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Scilla seu squilla skilla grece scribitur; Plinius ex ea est masculus albis foliis et femina nigris et tertium genus est cibis gratum epimedion vocatur angustius folio ac minus aspero et cetera; non est epimedium de quo supra.


Scilla AC efjp | Scila B
squilla | squila B | quilla j
skilla AC ejp | skila B f
scribitur om. f
{foliis} et om. e
cibis gratum AB fjp | cibis granatum C | ab hiis gratũ ms. e
{gratum} epimedion | epimeduʒ f | Epimenidu Pliny
angustius | angustus j
ac minus | aziminus? ms. e
et cetera om. e
{est} epimedium | epimedion j


Scilla or squilla, in Greek written as skilla. Pliny says there is a male one with white leaves and a female one with black leaves. And there is a third kind, which is good in food, called epimedion. It is narrower in its leaf, which is also less sharp tasting, and so forth. This is not {the same plant as} epimedium, q.v.


The passage is a near-verbatim quote from Pliny, 19, 93, ed. Rackham (1938-63: V.480).

Scilla / squilla:
The Latin word scilla, also written squilla "sea-onion, sea-leek, squill" is taken from Greek σκίλλα /skílla/ with the same meaning. squilla, written with "qu", seems to have been originally merely the name of "a small fish of the lobster kind, a prawn shrimp" (Lewis & Short), but the phonetic similarity to scilla made the two words more or less interchangeable, although squilla is usually reserved for the shrimp only.

Simon mentions as of the third kind of squill the name epimedion, which is an unfortunate misunderstanding. Pliny, loc.cit., calls it Epimenidu {sc. scilla} "the squill of Epimenides", Greek Ἐπιμενίδου σκίλλα /Epimenídou skílla/, presumably named after the semi-mythical figure of Epimenides. Epimenidu was then mixed up with Latin epimedion, which is adopted from Greek ἐπιμήδιον /epimḗdion/, the name of an unidentified plant described by Dioscorides. But Simon makes clear at the end of the lemma, that there is in fact a plant different from epimedion, called epimedium, to which he gives its own entry.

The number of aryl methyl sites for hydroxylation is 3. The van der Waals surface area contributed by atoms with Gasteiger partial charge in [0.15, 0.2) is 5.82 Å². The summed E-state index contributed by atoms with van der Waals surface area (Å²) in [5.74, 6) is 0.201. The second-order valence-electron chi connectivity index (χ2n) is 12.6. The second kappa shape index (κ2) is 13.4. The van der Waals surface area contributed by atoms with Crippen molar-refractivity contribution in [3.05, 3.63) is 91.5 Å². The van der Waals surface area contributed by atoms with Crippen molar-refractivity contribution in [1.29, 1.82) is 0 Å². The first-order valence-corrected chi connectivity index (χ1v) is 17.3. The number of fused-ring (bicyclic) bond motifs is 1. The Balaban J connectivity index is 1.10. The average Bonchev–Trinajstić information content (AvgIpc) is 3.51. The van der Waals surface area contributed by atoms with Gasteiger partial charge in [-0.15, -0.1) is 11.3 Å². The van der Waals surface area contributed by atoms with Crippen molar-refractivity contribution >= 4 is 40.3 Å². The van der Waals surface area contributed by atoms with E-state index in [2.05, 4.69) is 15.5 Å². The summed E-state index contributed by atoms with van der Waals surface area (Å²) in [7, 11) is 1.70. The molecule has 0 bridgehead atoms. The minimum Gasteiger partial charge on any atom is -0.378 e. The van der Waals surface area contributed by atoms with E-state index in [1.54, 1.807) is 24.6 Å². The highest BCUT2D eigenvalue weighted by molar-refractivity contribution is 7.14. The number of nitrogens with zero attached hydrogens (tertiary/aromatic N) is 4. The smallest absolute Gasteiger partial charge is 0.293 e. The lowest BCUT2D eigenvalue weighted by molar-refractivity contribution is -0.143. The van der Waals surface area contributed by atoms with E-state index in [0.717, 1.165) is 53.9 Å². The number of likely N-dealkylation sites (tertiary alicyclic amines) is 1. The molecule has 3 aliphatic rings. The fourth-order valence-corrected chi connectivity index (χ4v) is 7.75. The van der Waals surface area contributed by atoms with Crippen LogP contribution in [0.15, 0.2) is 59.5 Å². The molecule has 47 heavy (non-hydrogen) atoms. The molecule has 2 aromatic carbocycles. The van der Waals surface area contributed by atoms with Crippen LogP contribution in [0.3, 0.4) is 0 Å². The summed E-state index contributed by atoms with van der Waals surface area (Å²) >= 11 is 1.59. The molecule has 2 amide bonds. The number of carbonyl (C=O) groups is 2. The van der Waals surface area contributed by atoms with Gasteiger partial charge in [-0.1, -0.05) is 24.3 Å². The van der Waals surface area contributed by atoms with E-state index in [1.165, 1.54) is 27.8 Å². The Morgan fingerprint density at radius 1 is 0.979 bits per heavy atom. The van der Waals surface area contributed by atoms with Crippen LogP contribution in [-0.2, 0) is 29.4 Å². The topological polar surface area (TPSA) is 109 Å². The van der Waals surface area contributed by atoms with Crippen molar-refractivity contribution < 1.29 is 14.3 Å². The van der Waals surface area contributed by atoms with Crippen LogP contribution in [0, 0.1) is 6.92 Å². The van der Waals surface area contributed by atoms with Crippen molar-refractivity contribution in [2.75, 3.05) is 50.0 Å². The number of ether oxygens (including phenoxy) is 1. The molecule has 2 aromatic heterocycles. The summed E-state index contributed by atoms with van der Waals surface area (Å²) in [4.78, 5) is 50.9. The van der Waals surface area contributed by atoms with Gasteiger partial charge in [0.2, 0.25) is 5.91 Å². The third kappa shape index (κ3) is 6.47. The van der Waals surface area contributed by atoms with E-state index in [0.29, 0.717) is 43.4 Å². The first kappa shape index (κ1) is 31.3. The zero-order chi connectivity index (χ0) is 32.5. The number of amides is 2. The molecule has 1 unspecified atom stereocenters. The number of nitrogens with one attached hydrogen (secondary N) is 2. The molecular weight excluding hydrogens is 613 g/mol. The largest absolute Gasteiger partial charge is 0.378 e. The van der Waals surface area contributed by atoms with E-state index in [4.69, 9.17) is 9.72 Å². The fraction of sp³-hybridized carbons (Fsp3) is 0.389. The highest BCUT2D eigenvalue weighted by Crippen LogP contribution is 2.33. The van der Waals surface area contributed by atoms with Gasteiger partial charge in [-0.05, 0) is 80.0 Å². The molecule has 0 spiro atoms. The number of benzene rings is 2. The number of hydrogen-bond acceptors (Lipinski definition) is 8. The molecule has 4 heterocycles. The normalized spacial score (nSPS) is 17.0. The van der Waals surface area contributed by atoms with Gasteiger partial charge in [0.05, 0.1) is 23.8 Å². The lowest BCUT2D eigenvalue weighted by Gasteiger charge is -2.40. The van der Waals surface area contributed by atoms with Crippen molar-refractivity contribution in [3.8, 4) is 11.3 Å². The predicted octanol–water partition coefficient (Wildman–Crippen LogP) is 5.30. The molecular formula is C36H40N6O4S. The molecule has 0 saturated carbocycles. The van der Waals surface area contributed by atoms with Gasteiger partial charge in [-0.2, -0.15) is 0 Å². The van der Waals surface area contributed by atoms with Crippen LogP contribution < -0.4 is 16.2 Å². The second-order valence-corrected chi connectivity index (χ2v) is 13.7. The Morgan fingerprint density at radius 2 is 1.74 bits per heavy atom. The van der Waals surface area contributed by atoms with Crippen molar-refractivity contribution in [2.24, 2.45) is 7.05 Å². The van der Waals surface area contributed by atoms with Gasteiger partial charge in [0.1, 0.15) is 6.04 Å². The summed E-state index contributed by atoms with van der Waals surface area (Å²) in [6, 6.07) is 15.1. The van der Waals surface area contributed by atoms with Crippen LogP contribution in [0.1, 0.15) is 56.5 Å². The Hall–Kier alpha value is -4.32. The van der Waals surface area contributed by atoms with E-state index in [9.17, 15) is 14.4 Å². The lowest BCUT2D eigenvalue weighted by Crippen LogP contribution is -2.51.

Pliny’s report on the “squill of Epimenides” is possibly relying on Theophrastus, 7, 12, 4.[[1]], who in this passage speaks of herbs with bulbous roots. There he points out that only the roots of the kind of squill that is called “Epimenides’ squill” are edible and he adds somewhat cryptically that the name reflects its use, or as A. Hort says, the plant “gets its name form its use” – in Greek: ἀπὸ τῆς χρήσεως ἔχει τὴν προςηγορίαν /apò tês khrḗseōs ékhei tḕn prosēgorían/, and he adds in an annotation: ”5 These legends about Epimenides suggest that the ‘use’ was possibly in magic”. The semi-mythical Epimenides of Cnossos, 7th or 6th c. BC, was in the main famous for his wisdom, prophesying and his longevity, and the consumption of the eponymous squill might have been seen as promoting any, some or all of these qualities.

Botanical identification:

The plant is generally identified with the sea onion. It has undergone several taxonomic reclassifications and consequently acquired a number of synonyms, e.g. Drimia maritima (L.) Stearn [[2]], [[3]], (syn. Urginea maritima, Urginea pancration, Urginea scilla, Scilla maritima). It is native to the Mediterranean coasts, preferring sandy soil, but it is also widely cultivated. It produces a bulb with medicinal properties.

WilfGunther 22/03/2014

See also: Squilla, Aschil, Haunsel, Epimedium (2)

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